Some say volatility, rather than debt, is the best way to think about risk as an investor, but Warren Buffett famously said that ‘Volatility is far from synonymous with risk.’ When we think about how risky a company is, we always like to look at its use of debt, since debt overload can lead to ruin. As with many other companies Kaman Corporation (NYSE:KAMN) makes use of debt. But should shareholders be worried about its use of debt?
Why Does Debt Bring Risk?
Debt is a tool to help businesses grow, but if a business is incapable of paying off its lenders, then it exists at their mercy. If things get really bad, the lenders can take control of the business. However, a more common (but still painful) scenario is that it has to raise new equity capital at a low price, thus permanently diluting shareholders. Of course, the upside of debt is that it often represents cheap capital, especially when it replaces dilution in a company with the ability to reinvest at high rates of return. When we think about a company’s use of debt, we first look at cash and debt together.
What Is Kaman’s Debt?
You can click the graphic below for the historical numbers, but it shows that Kaman had US$186.4m of debt in April 2021, down from US$383.6m, one year before. However, it also had US$120.7m in cash, and so its net debt is US$65.7m.
How Strong Is Kaman’s Balance Sheet?
Zooming in on the latest balance sheet data, we can see that Kaman had liabilities of US$159.8m due within 12 months and liabilities of US$323.7m due beyond that. Offsetting these obligations, it had cash of US$120.7m as well as receivables valued at US$221.8m due within 12 months. So its liabilities total US$141.0m more than the combination of its cash and short-term receivables.
Given Kaman has a market capitalization of US$1.44b, it’s hard to believe these liabilities pose much threat. However, we do think it is worth keeping an eye on its balance sheet strength, as it may change over time.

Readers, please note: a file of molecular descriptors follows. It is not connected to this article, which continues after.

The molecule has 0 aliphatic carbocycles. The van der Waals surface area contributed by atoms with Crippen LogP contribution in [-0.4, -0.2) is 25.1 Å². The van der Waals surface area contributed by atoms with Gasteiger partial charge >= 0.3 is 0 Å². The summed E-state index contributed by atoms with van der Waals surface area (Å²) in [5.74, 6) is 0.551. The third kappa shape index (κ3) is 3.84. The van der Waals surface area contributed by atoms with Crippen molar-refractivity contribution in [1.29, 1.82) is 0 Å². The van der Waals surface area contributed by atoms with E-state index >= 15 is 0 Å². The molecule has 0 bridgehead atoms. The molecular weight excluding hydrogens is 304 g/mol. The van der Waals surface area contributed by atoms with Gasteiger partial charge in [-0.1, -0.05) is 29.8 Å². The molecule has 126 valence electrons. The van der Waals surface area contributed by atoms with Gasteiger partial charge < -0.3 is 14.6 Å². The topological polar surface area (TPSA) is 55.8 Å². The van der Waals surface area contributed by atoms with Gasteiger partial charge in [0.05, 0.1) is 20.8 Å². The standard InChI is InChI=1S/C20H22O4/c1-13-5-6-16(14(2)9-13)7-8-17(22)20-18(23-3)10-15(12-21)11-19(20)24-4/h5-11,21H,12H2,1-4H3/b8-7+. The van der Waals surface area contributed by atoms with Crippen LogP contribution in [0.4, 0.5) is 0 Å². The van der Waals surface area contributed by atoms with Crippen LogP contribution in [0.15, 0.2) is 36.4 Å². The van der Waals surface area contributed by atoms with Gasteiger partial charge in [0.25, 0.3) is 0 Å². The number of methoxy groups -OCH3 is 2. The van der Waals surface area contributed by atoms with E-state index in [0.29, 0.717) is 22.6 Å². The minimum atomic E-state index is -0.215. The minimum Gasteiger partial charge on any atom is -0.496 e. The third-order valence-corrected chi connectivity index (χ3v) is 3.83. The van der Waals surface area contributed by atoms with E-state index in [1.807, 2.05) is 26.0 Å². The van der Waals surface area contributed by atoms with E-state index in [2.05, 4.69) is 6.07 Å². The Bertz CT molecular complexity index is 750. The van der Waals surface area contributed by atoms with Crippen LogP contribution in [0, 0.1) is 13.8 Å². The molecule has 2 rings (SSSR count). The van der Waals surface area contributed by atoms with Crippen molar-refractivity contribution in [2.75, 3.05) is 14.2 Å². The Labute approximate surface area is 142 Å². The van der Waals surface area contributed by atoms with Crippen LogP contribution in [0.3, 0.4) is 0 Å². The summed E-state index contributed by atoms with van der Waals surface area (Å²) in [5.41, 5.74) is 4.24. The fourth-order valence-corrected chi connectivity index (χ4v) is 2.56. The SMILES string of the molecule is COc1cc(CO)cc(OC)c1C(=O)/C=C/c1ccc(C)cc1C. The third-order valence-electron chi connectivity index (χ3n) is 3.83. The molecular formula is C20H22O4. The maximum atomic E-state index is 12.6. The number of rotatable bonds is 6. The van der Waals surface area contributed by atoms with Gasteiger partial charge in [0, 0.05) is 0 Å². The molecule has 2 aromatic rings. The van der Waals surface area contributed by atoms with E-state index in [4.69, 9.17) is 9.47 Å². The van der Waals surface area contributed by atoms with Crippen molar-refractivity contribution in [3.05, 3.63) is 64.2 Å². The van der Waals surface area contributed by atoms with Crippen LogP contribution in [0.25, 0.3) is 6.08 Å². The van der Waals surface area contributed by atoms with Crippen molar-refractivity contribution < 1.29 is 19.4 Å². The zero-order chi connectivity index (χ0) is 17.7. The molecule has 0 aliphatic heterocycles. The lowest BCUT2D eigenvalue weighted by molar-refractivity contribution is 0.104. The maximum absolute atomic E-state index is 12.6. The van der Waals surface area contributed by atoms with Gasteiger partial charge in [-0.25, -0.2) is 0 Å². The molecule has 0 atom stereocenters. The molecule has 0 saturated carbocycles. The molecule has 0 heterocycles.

We measure a company’s debt load relative to its earnings power by looking at its net debt divided by its earnings before interest, tax, depreciation, and amortization (EBITDA) and by calculating how easily its earnings before interest and tax (EBIT) cover its interest expense (interest cover). The advantage of this approach is that we take into account both the absolute quantum of debt (with net debt to EBITDA) and the actual interest expenses associated with that debt (with its interest cover ratio).
Looking at its net debt to EBITDA of 0.60 and interest cover of 3.3 times, it seems to us that Kaman is probably using debt in a pretty reasonable way. But the interest payments are certainly sufficient to have us thinking about how affordable its debt is. Unfortunately, Kaman saw its EBIT slide 8.5% in the last twelve months. If earnings continue on that decline then managing that debt will be difficult like delivering hot soup on a unicycle. The balance sheet is clearly the area to focus on when you are analysing debt. But ultimately the future profitability of the business will decide if Kaman can strengthen its balance sheet over time.
Finally, while the tax-man may adore accounting profits, lenders only accept cold hard cash. So it’s worth checking how much of that EBIT is backed by free cash flow. In the last three years, Kaman created free cash flow amounting to 12% of its EBIT, an uninspiring performance. For us, cash conversion that low sparks a little paranoia about is ability to extinguish debt.
Kaman’s conversion of EBIT to free cash flow and interest cover definitely weigh on it, in our esteem. But the good news is it seems to be able handle its debt, based on its EBITDA, with ease. We think that Kaman’s debt does make it a bit risky, after considering the aforementioned data points together. Not all risk is bad, as it can boost share price returns if it pays off, but this debt risk is worth keeping in mind. There’s no doubt that we learn most about debt from the balance sheet. But ultimately, every company can contain risks that exist outside of the balance sheet.